Elsie wrapped her arms around his waist. “Just wait. It will get even better.” She laid her head against his chest.
Hildreth hugged her in return. There were so many things he wanted to say. Words full of passion and sweeping romance. Words he stole from a poet’s pen.
Her arms wrapped around him and her head lying on him stole his words from his throat. He couldn’t speak. He could only feel. So, he just hugged her.
Carol Burnett’s Tarzan yell cataclysmed the moment.
Elsie sighed and reluctantly released him. “It’s my mom.”
Hildreth raised his eyebrows. “You set that as your mom’s ringtone? I feel like I should be appalled for your mom’s sake.”
“Don’t be. It was her idea.” She answered it. “Hello?”
He watched Elsie as she talked to her mother.
The brightness in her eyes.
The way she blushes when her mom says something presumably off-color.
I love her.
I love everything about her.
I just wish I knew how to fully express it.
“Okay, Mom. Don’t worry. We’ll be fine till then. We’ll find ways to keep ourselves occupied. Mom! I didn’t mean it like that. Okay. Yes. Yes, love you too. Bye.” She ended her call and put her phone away. “There’s been a slight change in plans. Mom wants to get her hair done before she meets you.”
“So, it’s going to take a couple of hours.”
“What time we gonna meet up with her?”
“Well, that’s the thing. Her hair appointment isn’t until 5:30.”
“Seven-thirty. Maybe eight o’clock. Unfortunately.”
“Maybe Pinkerlee doesn’t have vampires.”
She gave him The Look. “You might as well say Pinkerlee doesn’t have any sky. Vampires have a way of infesting every populated city.”
“But we’re together. We’ll keep her safe.”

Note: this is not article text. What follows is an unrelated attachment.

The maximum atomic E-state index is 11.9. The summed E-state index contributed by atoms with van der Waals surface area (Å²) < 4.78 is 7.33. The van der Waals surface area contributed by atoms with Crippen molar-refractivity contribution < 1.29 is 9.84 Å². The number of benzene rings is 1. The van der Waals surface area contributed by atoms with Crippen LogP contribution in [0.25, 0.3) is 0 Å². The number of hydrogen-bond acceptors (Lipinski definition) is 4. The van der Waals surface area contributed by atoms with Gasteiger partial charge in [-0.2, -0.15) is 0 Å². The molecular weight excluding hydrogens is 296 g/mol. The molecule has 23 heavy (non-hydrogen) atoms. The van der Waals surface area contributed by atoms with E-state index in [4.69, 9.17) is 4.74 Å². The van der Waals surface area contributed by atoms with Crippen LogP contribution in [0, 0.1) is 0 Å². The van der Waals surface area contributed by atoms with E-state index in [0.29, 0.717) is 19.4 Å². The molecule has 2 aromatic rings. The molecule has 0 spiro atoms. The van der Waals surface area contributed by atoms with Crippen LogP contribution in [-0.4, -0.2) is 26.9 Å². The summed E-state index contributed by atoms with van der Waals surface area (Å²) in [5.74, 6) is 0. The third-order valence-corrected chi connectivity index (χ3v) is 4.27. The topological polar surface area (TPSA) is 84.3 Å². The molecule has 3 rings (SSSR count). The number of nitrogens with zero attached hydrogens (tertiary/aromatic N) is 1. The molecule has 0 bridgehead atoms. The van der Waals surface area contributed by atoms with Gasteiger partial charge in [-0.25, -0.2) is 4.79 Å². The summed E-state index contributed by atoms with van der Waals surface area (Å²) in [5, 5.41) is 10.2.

She smiled. “I love you.”
The words stuck to his throat. He could almost taste their black ink.
He hugged her and kissed her and she gladly joined in the making-out fun.
And it was all fun and love and loveliness until a woman with two urchins showed up. “Excuse me. I need to get to the dining car. Now.”
Elsie and Hildreth came up for air and stared at her as if she were speaking an incomprehensible form of pig Latin.
The youngest urchin pulled her thumb out of her mouth and declared, “I not like meeloaf.” Having made her statement, she put her thumb back into her mouth and stared intently at Hildreth.
“Hey, Emma.” said the boy. “I heard they only serve meatloaf on this train.”
She screeched. “I NOT LIKE MEEEELOAF!”
“Bubbly green meatloaf with lumpy purple mold goulash spread all over it.”
Her screech jumped a full octave. “I NOT LIIIIKE MEEEEELOAF!”
“Will you two stop it?” The mother glared at Hildreth. “Out of my way now or I will slug you.”
Elsie and Hildreth got out of her way.
“And the meatloaf is going to stand up on your plate and growl and wave its meatloafy arms and—”
The mom swatted the back of his head. “Don’t test my patience, young man.” She escorted her children into the next car.
Hildreth looked at Elsie and smiled.
“I can’t wait to start my life with you and produce our own special blend of offspring.”
“You’re presuming I want kids.”
His smile fell. ‘You don’t?”
She smiled. “I do.”
“And they’ll be the best kids ever.”
“They’ll never be brats.”
“They’ll be one hundred percent awesome.”
He stroked her face. “Just like you.”
“I love you, Hildreth.”
Of all the things he could have said, he said the one thing that was the simplest truth: “I love you too.”